WHAT The placenta can separate or peel away from the uterine wall either partially or completely in some pregnancies. Common symptoms of this condition is vaginal bleeding and abdominal cramps.

THE EXPERT SAYS This is a potentially fatal condition for you and your foetus. Dr Chew says a placental abruption can lead to life-threatening blood loss and multiple organ failure — especially of the kidney. Your baby may experience foetal distress and even die as a result of oxygen and nutrient deprivation. Dr Dharshini cautions that expectant mums who are aged 40 and above, or those carrying twins or multiples, or who have high blood pressure are at higher risk of placental abruption.



2) Placenta Previa

WHAT The position of the placenta can change during the course of your pregnancy but it usually attaches itself to the top or on the side of the womb in the area closest to the spine. However, in one to two per cent of pregnancies, the placenta partially or completely covers the opening of the cervix — blocking your baby’s exit route. Severe vaginal bleeding before or during delivery — usually after the 28th week of pregnancy — is a common sign of this problem. If you spot any bleeding, Dr Dharshini advises that you contact your ob-gyn immediately and make your way to the hospital.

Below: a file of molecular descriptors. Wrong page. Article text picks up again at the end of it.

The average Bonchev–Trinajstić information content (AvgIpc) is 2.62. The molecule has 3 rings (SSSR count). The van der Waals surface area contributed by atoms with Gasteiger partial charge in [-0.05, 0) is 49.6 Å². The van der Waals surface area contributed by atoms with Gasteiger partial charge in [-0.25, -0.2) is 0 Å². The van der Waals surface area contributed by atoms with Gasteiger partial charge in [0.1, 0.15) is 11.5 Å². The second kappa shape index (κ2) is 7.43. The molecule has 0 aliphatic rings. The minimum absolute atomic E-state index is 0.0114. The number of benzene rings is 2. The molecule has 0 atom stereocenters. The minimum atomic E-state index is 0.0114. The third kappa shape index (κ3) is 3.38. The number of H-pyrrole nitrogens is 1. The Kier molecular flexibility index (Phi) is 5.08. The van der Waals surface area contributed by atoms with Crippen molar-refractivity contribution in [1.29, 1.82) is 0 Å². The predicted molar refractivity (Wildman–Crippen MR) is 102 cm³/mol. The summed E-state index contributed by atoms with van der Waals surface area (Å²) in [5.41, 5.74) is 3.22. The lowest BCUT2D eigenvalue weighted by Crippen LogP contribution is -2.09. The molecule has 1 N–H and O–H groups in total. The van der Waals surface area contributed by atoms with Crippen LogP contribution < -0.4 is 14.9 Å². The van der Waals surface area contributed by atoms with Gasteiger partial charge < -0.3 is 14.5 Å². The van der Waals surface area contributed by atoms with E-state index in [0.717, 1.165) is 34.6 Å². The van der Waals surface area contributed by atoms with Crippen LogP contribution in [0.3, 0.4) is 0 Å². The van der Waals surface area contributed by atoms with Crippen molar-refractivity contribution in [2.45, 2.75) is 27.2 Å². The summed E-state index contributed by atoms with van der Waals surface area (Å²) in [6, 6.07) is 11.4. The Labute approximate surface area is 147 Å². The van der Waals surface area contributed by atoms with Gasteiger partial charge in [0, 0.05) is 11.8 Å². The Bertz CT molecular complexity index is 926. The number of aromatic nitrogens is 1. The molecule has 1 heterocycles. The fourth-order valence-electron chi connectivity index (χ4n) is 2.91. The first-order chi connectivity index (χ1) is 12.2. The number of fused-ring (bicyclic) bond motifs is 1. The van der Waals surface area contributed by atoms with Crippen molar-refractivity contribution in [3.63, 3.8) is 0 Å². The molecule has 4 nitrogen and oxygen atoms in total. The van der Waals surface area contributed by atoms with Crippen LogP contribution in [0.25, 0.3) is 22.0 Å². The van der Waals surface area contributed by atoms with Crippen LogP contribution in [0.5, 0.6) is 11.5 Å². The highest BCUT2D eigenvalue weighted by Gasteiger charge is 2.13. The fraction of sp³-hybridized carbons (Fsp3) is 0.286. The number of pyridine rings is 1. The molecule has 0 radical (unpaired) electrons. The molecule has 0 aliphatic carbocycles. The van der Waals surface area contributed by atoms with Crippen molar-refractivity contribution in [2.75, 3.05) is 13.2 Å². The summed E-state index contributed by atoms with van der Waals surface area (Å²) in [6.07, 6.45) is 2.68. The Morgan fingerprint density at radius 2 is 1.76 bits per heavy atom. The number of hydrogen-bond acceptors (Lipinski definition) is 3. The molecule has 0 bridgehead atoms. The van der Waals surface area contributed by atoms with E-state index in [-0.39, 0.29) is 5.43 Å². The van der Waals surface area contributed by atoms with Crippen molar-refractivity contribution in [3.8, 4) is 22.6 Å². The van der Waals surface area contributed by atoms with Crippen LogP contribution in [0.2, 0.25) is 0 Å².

THE EXPERT SAYS Even if your doctor has discovered that you have a low-lying placenta in the earlier part of your pregnancy, do note that the placenta will still be able to move upwards as the pregnancy progresses. Dr Chong shares, “The majority of my patients with a low-lying placenta discover during their detailed scan at five months that their placenta has moved up.” If the bleeding is a small and can be stopped, Dr Chew notes you’ll be placed on bed rest until baby is ready for delivery. On the other hand, heavy blood loss will mean an immediate C-section.

“Occasionally, the placenta may become [too attached to the uterine wall] but patient is not bleeding, so medications and antibiotics will usually be given first with removal scheduled at a later date.”

3) Placenta Accreta